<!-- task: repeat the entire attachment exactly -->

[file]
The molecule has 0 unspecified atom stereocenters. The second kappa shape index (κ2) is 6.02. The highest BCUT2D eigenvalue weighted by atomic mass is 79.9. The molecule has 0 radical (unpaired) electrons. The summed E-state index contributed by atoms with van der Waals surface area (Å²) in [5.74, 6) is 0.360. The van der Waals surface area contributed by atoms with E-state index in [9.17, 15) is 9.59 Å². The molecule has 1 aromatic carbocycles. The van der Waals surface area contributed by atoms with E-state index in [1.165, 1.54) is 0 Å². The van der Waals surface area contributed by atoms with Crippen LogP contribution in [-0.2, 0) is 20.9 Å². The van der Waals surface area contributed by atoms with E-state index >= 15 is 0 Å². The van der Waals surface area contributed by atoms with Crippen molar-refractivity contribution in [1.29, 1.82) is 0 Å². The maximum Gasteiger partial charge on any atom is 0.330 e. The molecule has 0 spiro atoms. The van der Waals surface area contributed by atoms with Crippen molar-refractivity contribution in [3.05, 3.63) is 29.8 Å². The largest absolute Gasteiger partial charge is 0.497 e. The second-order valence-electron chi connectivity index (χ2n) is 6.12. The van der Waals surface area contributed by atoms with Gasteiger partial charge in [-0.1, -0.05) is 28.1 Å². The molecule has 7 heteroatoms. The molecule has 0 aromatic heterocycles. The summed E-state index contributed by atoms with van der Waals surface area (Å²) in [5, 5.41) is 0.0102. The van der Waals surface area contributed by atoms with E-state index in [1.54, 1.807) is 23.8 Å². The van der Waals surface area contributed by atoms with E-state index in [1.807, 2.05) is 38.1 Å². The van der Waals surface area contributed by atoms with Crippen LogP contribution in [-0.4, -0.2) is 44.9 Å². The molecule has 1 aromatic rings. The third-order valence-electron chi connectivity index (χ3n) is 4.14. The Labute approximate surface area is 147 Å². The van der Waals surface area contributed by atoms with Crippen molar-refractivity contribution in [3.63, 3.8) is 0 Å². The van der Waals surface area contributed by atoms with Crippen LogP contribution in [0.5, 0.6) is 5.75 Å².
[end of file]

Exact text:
The molecule has 0 unspecified atom stereocenters. The second kappa shape index (κ2) is 6.02. The highest BCUT2D eigenvalue weighted by atomic mass is 79.9. The molecule has 0 radical (unpaired) electrons. The summed E-state index contributed by atoms with van der Waals surface area (Å²) in [5.74, 6) is 0.360. The van der Waals surface area contributed by atoms with E-state index in [9.17, 15) is 9.59 Å². The molecule has 1 aromatic carbocycles. The van der Waals surface area contributed by atoms with E-state index in [1.165, 1.54) is 0 Å². The van der Waals surface area contributed by atoms with Crippen LogP contribution in [-0.2, 0) is 20.9 Å². The van der Waals surface area contributed by atoms with E-state index >= 15 is 0 Å². The van der Waals surface area contributed by atoms with Crippen molar-refractivity contribution in [1.29, 1.82) is 0 Å². The maximum Gasteiger partial charge on any atom is 0.330 e. The molecule has 0 spiro atoms. The van der Waals surface area contributed by atoms with Crippen molar-refractivity contribution in [3.05, 3.63) is 29.8 Å². The largest absolute Gasteiger partial charge is 0.497 e. The second-order valence-electron chi connectivity index (χ2n) is 6.12. The van der Waals surface area contributed by atoms with Gasteiger partial charge in [-0.1, -0.05) is 28.1 Å². The molecule has 7 heteroatoms. The molecule has 0 aromatic heterocycles. The summed E-state index contributed by atoms with van der Waals surface area (Å²) in [5, 5.41) is 0.0102. The van der Waals surface area contributed by atoms with E-state index in [1.54, 1.807) is 23.8 Å². The van der Waals surface area contributed by atoms with E-state index in [1.807, 2.05) is 38.1 Å². The van der Waals surface area contributed by atoms with Crippen LogP contribution in [-0.4, -0.2) is 44.9 Å². The molecule has 1 aromatic rings. The third-order valence-electron chi connectivity index (χ3n) is 4.14. The Labute approximate surface area is 147 Å². The van der Waals surface area contributed by atoms with Crippen molar-refractivity contribution in [3.63, 3.8) is 0 Å². The van der Waals surface area contributed by atoms with Crippen LogP contribution in [0.5, 0.6) is 5.75 Å².